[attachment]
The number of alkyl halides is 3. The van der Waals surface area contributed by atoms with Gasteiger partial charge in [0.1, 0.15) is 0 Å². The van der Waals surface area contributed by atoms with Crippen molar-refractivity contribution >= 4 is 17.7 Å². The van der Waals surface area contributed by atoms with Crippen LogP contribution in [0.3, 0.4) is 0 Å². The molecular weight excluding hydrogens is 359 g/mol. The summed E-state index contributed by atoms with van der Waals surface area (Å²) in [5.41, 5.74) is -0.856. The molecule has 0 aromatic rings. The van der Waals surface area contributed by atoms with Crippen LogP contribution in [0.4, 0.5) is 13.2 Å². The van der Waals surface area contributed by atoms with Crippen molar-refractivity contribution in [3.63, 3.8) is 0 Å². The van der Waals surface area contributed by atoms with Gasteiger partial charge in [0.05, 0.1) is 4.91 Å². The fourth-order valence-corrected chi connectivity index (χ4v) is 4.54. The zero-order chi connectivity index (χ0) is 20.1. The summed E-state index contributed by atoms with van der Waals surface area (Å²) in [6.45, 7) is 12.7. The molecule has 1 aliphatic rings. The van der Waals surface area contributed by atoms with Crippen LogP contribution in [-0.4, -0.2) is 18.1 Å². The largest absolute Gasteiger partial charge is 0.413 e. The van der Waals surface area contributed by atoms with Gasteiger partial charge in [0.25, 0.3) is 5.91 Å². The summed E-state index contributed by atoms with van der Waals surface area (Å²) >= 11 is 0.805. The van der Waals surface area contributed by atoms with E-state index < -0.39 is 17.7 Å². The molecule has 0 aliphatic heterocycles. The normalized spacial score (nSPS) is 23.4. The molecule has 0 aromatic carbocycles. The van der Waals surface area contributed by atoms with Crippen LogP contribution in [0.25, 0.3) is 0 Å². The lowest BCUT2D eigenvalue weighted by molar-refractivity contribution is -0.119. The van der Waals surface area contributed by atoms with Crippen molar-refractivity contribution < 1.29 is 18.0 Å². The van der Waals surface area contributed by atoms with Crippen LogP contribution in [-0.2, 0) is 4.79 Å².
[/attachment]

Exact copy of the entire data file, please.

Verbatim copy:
The number of alkyl halides is 3. The van der Waals surface area contributed by atoms with Gasteiger partial charge in [0.1, 0.15) is 0 Å². The van der Waals surface area contributed by atoms with Crippen molar-refractivity contribution >= 4 is 17.7 Å². The van der Waals surface area contributed by atoms with Crippen LogP contribution in [0.3, 0.4) is 0 Å². The molecular weight excluding hydrogens is 359 g/mol. The summed E-state index contributed by atoms with van der Waals surface area (Å²) in [5.41, 5.74) is -0.856. The molecule has 0 aromatic rings. The van der Waals surface area contributed by atoms with Crippen LogP contribution in [0.4, 0.5) is 13.2 Å². The van der Waals surface area contributed by atoms with Crippen molar-refractivity contribution in [3.63, 3.8) is 0 Å². The van der Waals surface area contributed by atoms with Gasteiger partial charge in [0.05, 0.1) is 4.91 Å². The fourth-order valence-corrected chi connectivity index (χ4v) is 4.54. The zero-order chi connectivity index (χ0) is 20.1. The summed E-state index contributed by atoms with van der Waals surface area (Å²) in [6.45, 7) is 12.7. The molecule has 1 aliphatic rings. The van der Waals surface area contributed by atoms with Crippen LogP contribution in [-0.4, -0.2) is 18.1 Å². The largest absolute Gasteiger partial charge is 0.413 e. The van der Waals surface area contributed by atoms with Gasteiger partial charge in [0.25, 0.3) is 5.91 Å². The summed E-state index contributed by atoms with van der Waals surface area (Å²) >= 11 is 0.805. The van der Waals surface area contributed by atoms with E-state index < -0.39 is 17.7 Å². The molecule has 0 aliphatic heterocycles. The normalized spacial score (nSPS) is 23.4. The molecule has 0 aromatic carbocycles. The van der Waals surface area contributed by atoms with Crippen LogP contribution in [0.25, 0.3) is 0 Å². The lowest BCUT2D eigenvalue weighted by molar-refractivity contribution is -0.119. The van der Waals surface area contributed by atoms with Crippen molar-refractivity contribution < 1.29 is 18.0 Å². The van der Waals surface area contributed by atoms with Crippen LogP contribution in [-0.2, 0) is 4.79 Å².